Your Liturgy is Weird

37 Flares Twitter 0 Facebook 37 Google+ 0 Pin It Share 0 37 Flares ×

Imagine this: you walk into a new parish for the first time in college. You’ve been a faithful member of your home parish all your life, and you know it’s important that you make an effort to be at Liturgy. Maybe it’s taken you a few weeks of getting settled in to your new life and figuring out how to get to the church for you to make it, and you’re feeling a little nervous about coming through those doors. But right away when you walk in, you feel a sense of home: the smell of incense, the light of the candles, the icons surrounding you in worship. You find your way into the nave just in time for the beginning of Liturgy (whew!) and open up the Liturgy book you got at camp last summer.

CC photo courtesy of fusion-of-horizons on Flickr

CC photo courtesy of fusion-of-horizons on Flickr

And then it happens.

The first “To Thee, O Lord” has passed and the choir starts singing–but nothing matches the words in your book. In fact, you’re pretty sure they’re singing the WRONG THING! At the Small Entrance, they sing a whole song you’ve never heard before (maybe it’s from the Bible?) in four-part harmony. When the deacon comes out to read the readings, he uses a language which is incomprehensible to you. After the sermon, the choir starts the cherubic hymn and you suddenly feel like you don’t know the words at all, even though you’ve been listening to it your whole life because the melody here is different. Then, when the clergy come out for the Great Entrance, the people are reaching out to touch the vestments of the clergy, and the priest reads a long list of names as he processes. At this point, you’re feeling more than a little confused, but you decide to stick it out. When it’s time for communion, you go up and prayerfully bend your knee and open your mouth, but the priest looks a little baffled and politely asks you to close your lips on the spoon. Feeling embarrassed, you do what he asks and then decide to sneak out before the closing prayers to avoid any more awkwardness at coffee hour.

You leave wondering: “Was that really an Orthodox Liturgy? That wasn’t anything like what I’m used to at home.”

Perhaps the well-travelled reader who has experienced the variety of liturgical expressions that exist in our incredibly diverse Church may laugh a little at this example, but the experience happens perhaps more often than we might think: a young student who has only ever been a member of one Orthodox parish with its own jurisdictional and local traditions finds himself not only confused but scandalized by another parish’s traditions.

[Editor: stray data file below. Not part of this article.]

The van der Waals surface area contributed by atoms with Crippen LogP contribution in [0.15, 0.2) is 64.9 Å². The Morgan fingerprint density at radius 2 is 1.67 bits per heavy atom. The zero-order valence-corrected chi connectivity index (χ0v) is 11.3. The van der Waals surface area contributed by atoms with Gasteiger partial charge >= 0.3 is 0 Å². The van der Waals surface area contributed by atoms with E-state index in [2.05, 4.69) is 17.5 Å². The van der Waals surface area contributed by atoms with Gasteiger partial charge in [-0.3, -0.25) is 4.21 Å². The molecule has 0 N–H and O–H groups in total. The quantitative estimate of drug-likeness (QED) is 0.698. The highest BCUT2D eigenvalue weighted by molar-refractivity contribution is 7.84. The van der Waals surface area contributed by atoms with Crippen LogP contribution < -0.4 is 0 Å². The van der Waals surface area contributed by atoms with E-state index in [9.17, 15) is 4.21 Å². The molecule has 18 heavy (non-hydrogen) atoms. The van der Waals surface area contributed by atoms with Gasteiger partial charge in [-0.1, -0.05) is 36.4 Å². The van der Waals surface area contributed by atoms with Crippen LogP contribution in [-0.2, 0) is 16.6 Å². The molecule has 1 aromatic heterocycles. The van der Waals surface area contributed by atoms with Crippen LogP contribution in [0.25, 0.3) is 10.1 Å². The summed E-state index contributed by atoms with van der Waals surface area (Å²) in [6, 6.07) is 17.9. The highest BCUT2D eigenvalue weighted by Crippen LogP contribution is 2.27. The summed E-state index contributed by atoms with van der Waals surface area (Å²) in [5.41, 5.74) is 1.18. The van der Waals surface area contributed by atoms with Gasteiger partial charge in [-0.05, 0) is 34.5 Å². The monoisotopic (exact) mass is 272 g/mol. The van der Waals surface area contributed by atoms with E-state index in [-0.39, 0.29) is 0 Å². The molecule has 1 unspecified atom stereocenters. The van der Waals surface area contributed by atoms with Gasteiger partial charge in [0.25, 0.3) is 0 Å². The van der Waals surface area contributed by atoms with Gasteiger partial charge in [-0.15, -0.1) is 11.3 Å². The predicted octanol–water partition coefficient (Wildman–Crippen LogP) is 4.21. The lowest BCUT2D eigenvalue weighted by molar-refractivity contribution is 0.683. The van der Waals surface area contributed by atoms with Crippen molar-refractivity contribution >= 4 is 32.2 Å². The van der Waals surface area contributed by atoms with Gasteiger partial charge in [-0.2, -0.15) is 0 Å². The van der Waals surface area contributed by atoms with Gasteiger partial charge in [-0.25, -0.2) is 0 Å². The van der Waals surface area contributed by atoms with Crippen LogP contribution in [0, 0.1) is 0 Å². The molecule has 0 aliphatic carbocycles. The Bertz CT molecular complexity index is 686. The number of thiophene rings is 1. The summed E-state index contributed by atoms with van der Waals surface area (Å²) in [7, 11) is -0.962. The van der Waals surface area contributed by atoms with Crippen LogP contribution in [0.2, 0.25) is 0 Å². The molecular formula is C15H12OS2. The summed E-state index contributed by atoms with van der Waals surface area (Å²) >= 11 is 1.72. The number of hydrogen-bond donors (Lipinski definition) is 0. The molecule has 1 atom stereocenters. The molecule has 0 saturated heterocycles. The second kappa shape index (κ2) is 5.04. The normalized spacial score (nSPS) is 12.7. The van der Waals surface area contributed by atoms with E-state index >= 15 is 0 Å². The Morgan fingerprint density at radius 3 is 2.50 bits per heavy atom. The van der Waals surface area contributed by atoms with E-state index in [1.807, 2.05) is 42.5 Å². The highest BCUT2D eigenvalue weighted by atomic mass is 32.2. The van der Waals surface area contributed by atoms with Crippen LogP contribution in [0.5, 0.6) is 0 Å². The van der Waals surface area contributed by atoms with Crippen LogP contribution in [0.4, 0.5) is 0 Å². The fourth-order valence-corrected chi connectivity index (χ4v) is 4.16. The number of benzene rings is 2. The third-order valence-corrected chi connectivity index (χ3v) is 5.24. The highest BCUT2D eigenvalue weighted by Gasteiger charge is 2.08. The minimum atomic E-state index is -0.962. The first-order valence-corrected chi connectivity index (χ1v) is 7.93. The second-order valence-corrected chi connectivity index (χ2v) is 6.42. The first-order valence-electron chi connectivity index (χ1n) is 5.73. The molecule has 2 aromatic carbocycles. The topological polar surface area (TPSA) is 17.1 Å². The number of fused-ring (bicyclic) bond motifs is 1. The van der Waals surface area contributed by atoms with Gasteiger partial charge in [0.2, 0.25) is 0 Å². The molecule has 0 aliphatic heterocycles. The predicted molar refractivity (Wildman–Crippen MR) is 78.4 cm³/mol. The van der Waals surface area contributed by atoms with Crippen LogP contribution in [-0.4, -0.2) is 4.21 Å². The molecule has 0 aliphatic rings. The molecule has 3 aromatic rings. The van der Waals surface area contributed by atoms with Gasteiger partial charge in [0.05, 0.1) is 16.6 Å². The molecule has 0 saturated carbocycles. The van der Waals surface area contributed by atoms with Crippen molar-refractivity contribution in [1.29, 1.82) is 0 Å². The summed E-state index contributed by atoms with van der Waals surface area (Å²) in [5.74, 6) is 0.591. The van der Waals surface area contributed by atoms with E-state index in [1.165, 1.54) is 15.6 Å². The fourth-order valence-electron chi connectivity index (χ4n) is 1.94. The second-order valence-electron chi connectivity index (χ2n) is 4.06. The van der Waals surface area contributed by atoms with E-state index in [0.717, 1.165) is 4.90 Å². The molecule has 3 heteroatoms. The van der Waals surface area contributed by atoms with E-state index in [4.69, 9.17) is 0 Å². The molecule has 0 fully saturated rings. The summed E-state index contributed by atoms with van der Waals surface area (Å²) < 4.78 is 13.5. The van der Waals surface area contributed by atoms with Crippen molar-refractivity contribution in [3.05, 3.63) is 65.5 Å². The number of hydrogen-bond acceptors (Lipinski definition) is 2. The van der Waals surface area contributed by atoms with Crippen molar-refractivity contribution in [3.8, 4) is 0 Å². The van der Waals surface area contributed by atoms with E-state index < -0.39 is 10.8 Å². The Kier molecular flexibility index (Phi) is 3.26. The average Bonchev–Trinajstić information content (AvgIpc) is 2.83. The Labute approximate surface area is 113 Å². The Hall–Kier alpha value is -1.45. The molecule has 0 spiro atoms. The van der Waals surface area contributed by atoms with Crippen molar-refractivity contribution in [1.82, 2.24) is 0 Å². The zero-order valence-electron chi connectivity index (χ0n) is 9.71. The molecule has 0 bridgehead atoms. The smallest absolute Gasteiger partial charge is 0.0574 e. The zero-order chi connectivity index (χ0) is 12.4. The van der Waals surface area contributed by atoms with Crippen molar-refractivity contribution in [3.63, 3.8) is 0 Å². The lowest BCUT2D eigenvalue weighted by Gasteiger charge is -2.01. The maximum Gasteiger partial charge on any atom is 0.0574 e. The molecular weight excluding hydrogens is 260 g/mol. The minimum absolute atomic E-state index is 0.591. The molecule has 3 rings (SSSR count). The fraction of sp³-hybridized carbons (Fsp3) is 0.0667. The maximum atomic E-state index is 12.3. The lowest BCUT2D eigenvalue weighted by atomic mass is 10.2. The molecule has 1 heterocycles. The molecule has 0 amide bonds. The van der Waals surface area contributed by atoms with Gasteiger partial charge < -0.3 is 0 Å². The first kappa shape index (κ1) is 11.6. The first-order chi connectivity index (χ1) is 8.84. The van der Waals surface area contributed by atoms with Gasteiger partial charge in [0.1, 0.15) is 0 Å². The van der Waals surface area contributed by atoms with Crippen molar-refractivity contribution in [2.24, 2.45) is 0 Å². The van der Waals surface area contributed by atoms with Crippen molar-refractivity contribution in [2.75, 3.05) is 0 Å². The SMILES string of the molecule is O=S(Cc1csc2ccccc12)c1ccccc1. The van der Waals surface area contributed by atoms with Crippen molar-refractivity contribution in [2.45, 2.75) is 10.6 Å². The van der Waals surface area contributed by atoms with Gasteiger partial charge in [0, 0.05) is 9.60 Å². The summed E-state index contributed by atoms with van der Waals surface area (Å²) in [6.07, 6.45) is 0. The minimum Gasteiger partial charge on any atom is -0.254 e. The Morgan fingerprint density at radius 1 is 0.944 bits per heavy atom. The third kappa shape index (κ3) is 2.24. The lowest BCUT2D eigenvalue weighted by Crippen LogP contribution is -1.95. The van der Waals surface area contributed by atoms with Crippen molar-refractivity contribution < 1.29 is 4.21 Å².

As a parish family, we may be so used to our own parish’s way of doing things–from the translation of the Creed we use to who reads the Epistle each week–that we may even forget that our way isn’t the only way things are done. Part of becoming a college-friendly parish is recognizing that not only are we typically strangers to new college students, but that often, our worship is strange as well. Orthodox young people have been told their whole lives that Orthodoxy is the unchanging faith–which, of course, it is–but often no one has bothered to also mention that the unchanging faith has multiple expressions which are blessed and beautiful. It’s also not hard to imagine that in the midst of so many new things, a new college student simply expects that church will be a familiar place with familiar experiences to give them a sense of security and comfort and coming to a parish that feels only half-right to them might be a shock or even turn them off from returning.

CC photo courtsey of  Jim Forest  on Flickr

CC photo courtesy of Jim Forest on Flickr

What, then, can we do to help new students integrate into our parishes in this regard? Here are a few suggestions:

  1. Be on the lookout. As with any visitors, new college students will be waiting for you to approach them and welcome them. And though it might seem like September will be the time when you see the most new faces, sometimes it takes a new freshman more than a few weeks to settle into campus life, find the motivation to wake up on Sunday, and get up the courage to go to a parish where they are a stranger. Keep your eyes open constantly for young, new faces.
  2. Emphasize similarity. Ask students what things were like at their home parish and share things about your parish’s life that will feel familiar to them.
  3. Refrain from disparaging other traditions. This is a tough one for us all. It can be so tempting in our age of your-opinion-can-and-should-be-voiced-at-any-time (thanks, internet) to point out all the things we know  X jurisdiction is doing wrong or how much we dislike Y’s cultural peculiarities. College students are constantly being encouraged to see the world as one community so you can imagine how frustrating it can be for our Orthodox youth to hear their elders mocking each other’s traditions.
  4. Be prepared to explain and teach. Many of our students are under-catechized when they leave home for college–that’s just a fact. Add to that the variations they encounter when the parish near school isn’t just like the one at home, and you can have some very confused people. Local clergy and OCF lay leaders should prepare themselves to explain the Liturgy to college students and separate out what are the essential elements of the Liturgy and what are the variations in custom.

If you’ve known many involved OCF graduates, you know that once they’ve been embraced by a loving community that shares with them their own traditions with love and respect for other traditions, OCFers tend to fall in love with the diversity of our Church and experience the deeper unity that goes beyond languages and lectionaries and music–the unity that is truly rooted in Christ.

37 Flares Twitter 0 Facebook 37 Google+ 0 Pin It Share 0 37 Flares ×

Tags: , , ,

Comments are closed.